Check out this ready collection of bookable travel ideas inspired by what you love. Whether it’s glamping near Loch Ness or touring the Isle of Skye, discover things to do, where to stay, and the best spots to eat and drink in our definitive guide to the Scottish Highlands.
Characterised by spectacular and unspoiled wilderness, much of the Highlands remains so remote that areas, such as the West Coast’s crofting villages, are only accessible by boat. Whether you’re hunkering down in one of a string of villages or braving the elements around the Monadhliath Mountains, there’s a sense of tranquillity and isolation that can feel unusual – eerie, even – for urbanites – but stick with it. The serenity found in this landscape is unparalleled and part of its magic.
Where to stay
If you’re looking for the whole package, you can now travel with Culture Trip to the Scottish Highlands on the four-day “Scottish Winter Wonderland” TRIP by Culture Trip. You’ll stay at the cosy Kingshouse Hotel, Glencoe, and take part in activities like dog-sledding and ice-climbing, guided by our Local Insider.
Hobbit House is an apt name for a glamping pod that sits on a woodland glade. These handcrafted bolt-holes look much like long saunas and fittingly offer warmth and comfort away from the ferocious weather Scotland is known for. In the summer, make use of the BBQ area and fresh free-range eggs, while in winter, you’ll want to make sure you have plenty of supplies, as the nearest restaurant is 6mi (10km) away.
Mixing modern influences from across the globe with Victoriana, the rooms at Perle Oban are trimmed with coral cushions, floor-length drapes and cyan feature walls, which bring a vibrant Moroccan flair to the gloomiest of Scottish dawns. Expect to see afternoon tea next to mezze grills on a menu that reflects the duality of this waterside hotel, which is famed for its Mara Spa.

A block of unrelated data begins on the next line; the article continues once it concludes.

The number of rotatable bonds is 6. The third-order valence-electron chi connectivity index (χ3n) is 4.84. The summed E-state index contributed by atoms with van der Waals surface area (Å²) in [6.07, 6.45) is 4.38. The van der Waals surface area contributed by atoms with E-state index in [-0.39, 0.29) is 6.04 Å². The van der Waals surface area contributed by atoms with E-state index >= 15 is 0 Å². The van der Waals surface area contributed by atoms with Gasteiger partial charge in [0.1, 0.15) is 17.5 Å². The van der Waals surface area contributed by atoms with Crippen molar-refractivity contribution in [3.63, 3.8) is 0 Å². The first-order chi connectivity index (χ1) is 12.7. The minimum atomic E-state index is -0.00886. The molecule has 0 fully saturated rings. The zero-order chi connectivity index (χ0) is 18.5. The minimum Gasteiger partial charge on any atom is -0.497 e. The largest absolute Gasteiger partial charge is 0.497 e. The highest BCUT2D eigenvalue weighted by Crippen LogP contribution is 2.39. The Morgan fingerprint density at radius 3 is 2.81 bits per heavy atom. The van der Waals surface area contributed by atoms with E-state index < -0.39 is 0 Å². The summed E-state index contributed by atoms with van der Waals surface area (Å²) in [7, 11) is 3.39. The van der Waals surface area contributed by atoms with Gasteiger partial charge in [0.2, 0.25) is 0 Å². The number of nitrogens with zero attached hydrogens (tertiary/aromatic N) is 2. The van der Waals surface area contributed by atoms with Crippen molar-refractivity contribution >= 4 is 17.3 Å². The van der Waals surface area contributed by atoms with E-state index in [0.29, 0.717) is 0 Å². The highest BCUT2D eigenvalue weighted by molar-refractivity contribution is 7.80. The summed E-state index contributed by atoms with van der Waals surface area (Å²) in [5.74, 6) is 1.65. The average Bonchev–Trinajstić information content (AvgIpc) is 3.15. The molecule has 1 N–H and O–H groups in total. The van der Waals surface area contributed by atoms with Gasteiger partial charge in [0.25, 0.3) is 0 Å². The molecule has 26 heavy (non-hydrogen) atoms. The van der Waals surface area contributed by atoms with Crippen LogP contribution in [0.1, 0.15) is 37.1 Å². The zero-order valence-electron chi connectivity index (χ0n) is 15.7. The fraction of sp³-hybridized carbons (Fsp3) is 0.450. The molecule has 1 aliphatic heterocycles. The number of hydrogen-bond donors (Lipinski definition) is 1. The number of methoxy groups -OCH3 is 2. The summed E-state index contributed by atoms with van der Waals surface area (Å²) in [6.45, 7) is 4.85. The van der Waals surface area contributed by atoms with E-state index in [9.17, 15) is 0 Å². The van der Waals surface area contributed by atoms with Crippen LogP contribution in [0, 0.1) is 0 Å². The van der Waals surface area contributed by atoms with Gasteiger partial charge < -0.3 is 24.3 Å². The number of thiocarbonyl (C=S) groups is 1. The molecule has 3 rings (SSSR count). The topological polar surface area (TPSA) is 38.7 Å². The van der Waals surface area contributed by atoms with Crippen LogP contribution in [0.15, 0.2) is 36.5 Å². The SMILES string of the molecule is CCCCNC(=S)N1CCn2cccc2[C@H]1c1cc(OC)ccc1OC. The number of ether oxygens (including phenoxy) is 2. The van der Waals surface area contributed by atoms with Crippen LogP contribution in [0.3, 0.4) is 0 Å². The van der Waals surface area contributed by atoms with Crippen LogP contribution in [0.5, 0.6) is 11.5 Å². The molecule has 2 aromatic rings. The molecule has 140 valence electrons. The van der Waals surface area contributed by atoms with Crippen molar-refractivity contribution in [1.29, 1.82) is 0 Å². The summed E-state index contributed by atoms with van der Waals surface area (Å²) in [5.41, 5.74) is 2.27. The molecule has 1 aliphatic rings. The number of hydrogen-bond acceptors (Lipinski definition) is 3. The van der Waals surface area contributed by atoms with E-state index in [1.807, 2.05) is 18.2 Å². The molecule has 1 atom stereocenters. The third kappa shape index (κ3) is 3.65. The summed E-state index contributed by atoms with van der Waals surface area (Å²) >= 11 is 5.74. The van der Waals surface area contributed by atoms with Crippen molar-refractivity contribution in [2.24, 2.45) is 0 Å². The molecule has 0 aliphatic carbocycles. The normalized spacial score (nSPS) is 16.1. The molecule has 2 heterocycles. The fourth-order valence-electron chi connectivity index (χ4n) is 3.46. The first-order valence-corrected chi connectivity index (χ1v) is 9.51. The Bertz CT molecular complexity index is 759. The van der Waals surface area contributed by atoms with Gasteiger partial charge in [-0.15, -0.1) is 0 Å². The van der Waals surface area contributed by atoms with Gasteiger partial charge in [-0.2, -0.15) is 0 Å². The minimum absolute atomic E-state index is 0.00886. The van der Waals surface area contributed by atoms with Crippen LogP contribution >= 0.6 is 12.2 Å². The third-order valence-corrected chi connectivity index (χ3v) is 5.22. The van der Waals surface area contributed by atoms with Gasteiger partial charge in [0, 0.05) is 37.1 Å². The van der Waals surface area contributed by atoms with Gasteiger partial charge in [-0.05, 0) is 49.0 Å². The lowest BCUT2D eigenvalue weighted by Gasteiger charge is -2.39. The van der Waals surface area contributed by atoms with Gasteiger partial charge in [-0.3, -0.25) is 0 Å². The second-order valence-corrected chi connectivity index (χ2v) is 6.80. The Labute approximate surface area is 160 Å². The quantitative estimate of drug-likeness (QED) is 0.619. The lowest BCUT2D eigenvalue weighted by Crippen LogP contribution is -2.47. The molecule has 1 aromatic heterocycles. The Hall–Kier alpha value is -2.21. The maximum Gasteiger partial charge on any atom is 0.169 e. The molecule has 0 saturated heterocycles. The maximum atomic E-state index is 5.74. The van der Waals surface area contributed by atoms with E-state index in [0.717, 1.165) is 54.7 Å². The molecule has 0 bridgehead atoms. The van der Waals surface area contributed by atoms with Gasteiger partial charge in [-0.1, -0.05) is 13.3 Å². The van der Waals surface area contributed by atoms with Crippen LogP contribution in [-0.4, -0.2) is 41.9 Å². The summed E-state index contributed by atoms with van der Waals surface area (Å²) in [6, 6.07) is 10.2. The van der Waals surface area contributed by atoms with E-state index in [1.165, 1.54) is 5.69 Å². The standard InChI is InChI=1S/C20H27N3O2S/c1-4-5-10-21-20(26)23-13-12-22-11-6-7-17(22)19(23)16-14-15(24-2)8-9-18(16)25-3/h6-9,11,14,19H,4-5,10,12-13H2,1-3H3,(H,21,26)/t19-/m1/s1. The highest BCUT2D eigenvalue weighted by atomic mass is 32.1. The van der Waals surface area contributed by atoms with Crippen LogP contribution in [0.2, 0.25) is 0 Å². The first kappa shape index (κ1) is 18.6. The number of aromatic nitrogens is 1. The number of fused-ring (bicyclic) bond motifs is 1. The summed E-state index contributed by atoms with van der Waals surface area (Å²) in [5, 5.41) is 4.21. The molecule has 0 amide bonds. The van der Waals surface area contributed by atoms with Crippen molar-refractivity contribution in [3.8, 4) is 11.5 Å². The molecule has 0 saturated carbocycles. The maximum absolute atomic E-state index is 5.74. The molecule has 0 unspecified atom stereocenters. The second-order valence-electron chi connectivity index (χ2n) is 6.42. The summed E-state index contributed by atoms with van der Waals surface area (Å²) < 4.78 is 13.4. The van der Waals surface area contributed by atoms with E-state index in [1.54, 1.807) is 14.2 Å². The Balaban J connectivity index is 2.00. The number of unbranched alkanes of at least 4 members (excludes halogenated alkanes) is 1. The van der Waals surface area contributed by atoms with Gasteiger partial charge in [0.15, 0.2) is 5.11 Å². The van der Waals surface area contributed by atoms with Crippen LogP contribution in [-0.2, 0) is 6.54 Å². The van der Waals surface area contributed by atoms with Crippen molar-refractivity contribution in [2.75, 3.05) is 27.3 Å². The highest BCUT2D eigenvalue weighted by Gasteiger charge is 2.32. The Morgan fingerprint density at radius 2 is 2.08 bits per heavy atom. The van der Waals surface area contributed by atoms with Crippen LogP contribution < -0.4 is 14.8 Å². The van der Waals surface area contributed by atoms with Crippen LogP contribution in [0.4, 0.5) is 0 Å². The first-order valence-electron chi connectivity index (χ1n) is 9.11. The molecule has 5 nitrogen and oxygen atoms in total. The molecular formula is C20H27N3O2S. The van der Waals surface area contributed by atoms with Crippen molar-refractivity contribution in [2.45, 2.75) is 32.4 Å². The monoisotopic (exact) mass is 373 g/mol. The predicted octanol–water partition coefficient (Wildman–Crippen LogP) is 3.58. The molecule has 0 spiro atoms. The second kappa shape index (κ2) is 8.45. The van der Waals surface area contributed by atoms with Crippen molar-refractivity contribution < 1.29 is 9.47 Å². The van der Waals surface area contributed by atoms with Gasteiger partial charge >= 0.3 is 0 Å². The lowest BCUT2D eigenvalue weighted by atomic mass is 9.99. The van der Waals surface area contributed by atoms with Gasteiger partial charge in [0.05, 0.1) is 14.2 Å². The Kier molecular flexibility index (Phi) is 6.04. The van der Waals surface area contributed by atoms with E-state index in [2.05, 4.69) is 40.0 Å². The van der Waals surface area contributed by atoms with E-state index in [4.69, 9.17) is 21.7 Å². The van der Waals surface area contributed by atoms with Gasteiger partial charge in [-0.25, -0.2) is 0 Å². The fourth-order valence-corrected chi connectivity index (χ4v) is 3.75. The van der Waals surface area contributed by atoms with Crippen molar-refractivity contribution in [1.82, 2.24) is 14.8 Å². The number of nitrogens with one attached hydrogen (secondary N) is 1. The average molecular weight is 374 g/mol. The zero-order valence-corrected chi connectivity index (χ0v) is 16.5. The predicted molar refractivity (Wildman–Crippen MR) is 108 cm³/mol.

Set on sprawling grounds that span lavender-tinged snowscapes, glens, lochs and acres of enchanted woodland, Inverlochy is fit for fictional and real-life royalty. Queen Victoria holidayed here and recalled in her diaries that she “never saw a lovelier or more romantic spot.” Though remnants of what once was a Viking kingdom can be felt throughout Scotland, at Inverlochy you’ll be amongst ornate furniture gifted by the King of Norway.
You’ll want plenty of film (or enough space on your iPhone) for this tour of Scotland’s striking beauty. Peppered with pines, shimmering sea lochs, glens and scenic harbour villages, this all-day trip around Scotland’s crowning monuments is set against a dramatic mountainous backdrop. Covering Loch Ness, the Isle of Skye and Eilean Donan Castle, the tour will take you through the jagged headlands and across historical sites and undulating moors. The Old Man of Storr feels especially majestic – and yes, you will feel like a character in a fantasy book.
ToursAlternative Loch Ness Tour by Secret Highlands
Shrouded in mystery – and a fair amount of mist – Loch Ness, or rather its synonymous sea monster, Nessie, has captivated visitors for almost a century. Containing more water than the lakes in England and Wales combined, the loch is impressive for its sheer size, and it’s not hard to imagine that such a creature could go undetected here for so long. Prepare to pick up plenty more morsels about this legendary loch on your tour across Scotland’s spectacular landscape.
Many people drive straight through Inverness en route to the more dramatic and remote parts of the Highlands, but in doing so, they miss out on the cultural capital of the region. Running alongside the salmon-strewn River Ness, Cafe Artysans is a cosy bistro that is also part of the Calman Trust, a group specialising in building the futures of local youths. You might even go as far as to say that the indulgent Scottish breakfast is more of a philanthropic pursuit than a decadent way to start the day.
A revolving seasonal menu and homely location that cosily seats around 18 makes the Struy an in-demand dining option that requires booking ahead. If you are lucky enough to secure a table (it’s worth noting that owners Jim and Karen don’t recommend the restaurant for children), you’ll be met with traditional decor, a crackling fire and an Italian-infused menu brimming with local produce, such as seared Shetland king scallops and West Coast lobster risotto.
Bruce MacGregor is a busy man; when he’s not playing in Blazin’ Fiddles or hosting BBC Radio Scotland’s Thursday night Travelling Folk, you might find him pulling pints in his own eponymous bar. MacGregor’s fittingly specialises in craft beer and spirits – it is home to the Inverness whisky and gin festival – along with traditional music, which means you could be treated to a session from this local legend while you drown a dram.
These recommendations were updated on October 18, 2021 to keep your travel plans fresh.